The Logical Evolution of The Electric Guitar

 

09-025

Logicasterâ„¢ T-24 Custom Hybrid

click on photo for larger images

Body: Chambered 1-piece black limba body with bookmatched claro walnut top

Neck: TorsionLogic, five-piece curly maple/jatoba, jatoba fretboard

Frets: medium nickel-silver

Pickups: Sheptone* Handwound Strat/Tele set

Controls: primary and secondary volume (secondary volume controls neck & bridge pickups in middle switch position),

5-way pickup selector, master tone

Hardware: gold Trem King TK-2 bridge, gold Steinberger locking tuners, gold Dunlop StrapLocks

Built for David Ford of Coos Bay, Oregon. This is David's second Black Mesa Guitar; these are his initial comments:

"I received it on Tuesday last week. I got to play it for a while then and on Wednesday and gig with it on Thursday.

The guitar is absolutely stunning. It plays smooth as silk and the whammy, while it will take a mild amount of getting used to, lives up to its billing. I'll have to use a slightly different touch but it delivers in that it stays in tune and, I believe at least, that the tele-style plate may be influencing (in a positive way) the tele bridge pickup.

* The bridge pickup is great and makes me believe in the tele sound.
* The middle pickup is the first useful middle pickup on a strat-type configuration I've ever used. The middle PU, of course is always useful in the 2nd and 4th positions, but by itself it always left me wanting more before this axe.
* The 2nd and 4th positions indeed posess the strat quack and I should never have doubted that they might not deliever that sound.
* Back to the middle positon: I like the wiring setup and find myself using just about a quarter turn of the secondary volume to blend in a tad of the outer PUs
* As I said, the Trem-King is pretty cool. I'm looking forward to breaking a string to test out that it will stay in tune as advertised.
* I love the Steinberger tuners; pretty smooth. I may have to wait to check out string changes and how well it works because, like I said, I'm waiting for the first string to break. (j/k)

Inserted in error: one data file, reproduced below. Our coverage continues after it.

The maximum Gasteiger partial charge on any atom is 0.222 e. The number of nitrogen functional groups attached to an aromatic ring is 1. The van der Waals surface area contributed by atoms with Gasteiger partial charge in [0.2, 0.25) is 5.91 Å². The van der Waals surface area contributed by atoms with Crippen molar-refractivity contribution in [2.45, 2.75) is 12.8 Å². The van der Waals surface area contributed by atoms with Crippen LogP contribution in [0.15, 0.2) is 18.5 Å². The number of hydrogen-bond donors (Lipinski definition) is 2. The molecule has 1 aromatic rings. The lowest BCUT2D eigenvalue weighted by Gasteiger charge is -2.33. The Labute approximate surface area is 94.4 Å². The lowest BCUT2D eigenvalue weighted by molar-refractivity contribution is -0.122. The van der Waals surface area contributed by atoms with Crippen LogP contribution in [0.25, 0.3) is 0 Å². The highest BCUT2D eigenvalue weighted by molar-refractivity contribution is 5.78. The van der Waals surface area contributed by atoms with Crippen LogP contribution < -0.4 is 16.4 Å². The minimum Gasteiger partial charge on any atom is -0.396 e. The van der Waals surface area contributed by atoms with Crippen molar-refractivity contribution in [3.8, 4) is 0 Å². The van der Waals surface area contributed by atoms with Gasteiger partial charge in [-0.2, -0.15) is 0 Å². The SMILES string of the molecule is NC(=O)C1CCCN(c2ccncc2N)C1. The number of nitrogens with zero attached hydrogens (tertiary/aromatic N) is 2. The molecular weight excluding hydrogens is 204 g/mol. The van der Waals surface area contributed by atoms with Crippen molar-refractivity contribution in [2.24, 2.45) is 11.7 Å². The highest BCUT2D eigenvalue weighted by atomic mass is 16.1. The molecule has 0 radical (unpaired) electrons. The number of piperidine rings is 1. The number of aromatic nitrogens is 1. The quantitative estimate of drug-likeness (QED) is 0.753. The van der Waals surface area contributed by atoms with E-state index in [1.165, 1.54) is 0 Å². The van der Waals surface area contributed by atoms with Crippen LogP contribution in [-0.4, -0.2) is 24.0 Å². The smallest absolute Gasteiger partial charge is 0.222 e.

It's beautiful, plays wonderfully, and feels "right". The action is just right. It gets just enough of the tele and strat feel but still maintains its own personality.

One of the comments that someone else made at last week's gig, and I think that it's true, is that the notes "pop" out of the guitar; well-defined, whether it's the strat/quack tones or one of the pickups on their own. It's a wonderful sound to hear.

I'll get back to you later with more.

Thanks for yet another great guitar!

David"

... and here's what David had to say after he played the guitar for a few months:

"Clint,

I've been playing the Logicaster T-type a lot more lately and have to say that it's grown on me more and more. When I first ordered it, I was thinking of it as a Tele- and a Strat-type guitar combined into one and I have to admit that was a mistake on my part. That's sort of like thinking of combining a sports car with an SUV and expecting to drive a Porsche through the woods.

I have come to my senses and now compare it more to a different version of my Black Mesa Signature. The wood choices, being the same as the Signature model, claro walnut over limba, gives me the woody, slightly compressed sounds, but with the character being defined by the Sheptone single-coil pickups. The wiring scheme that you use is my favorite, with the middle position allowing the use of the middle pickup by itself or blending in the outer PUs to add bite and power. The fingering on the TL-T, as on the Signature, is superb. Tuning is a breeze and the Trem-King vibrato is smooth. In addition, of course, I get comments on the classic good looks of the instrument.

If a situation absolutely demands the sound of a Strat, then a Strat is what I use. But to give me the expanded reach of 24 useable frets and to take advantage of the versatile pickup combinations that bring out unique, round, luscious tones that grab people's ears, the Black Mesa Signature and TL-T are what I use.

Thanks again.

David
"

 

 

all images on this website ©Clinton S. Dougherty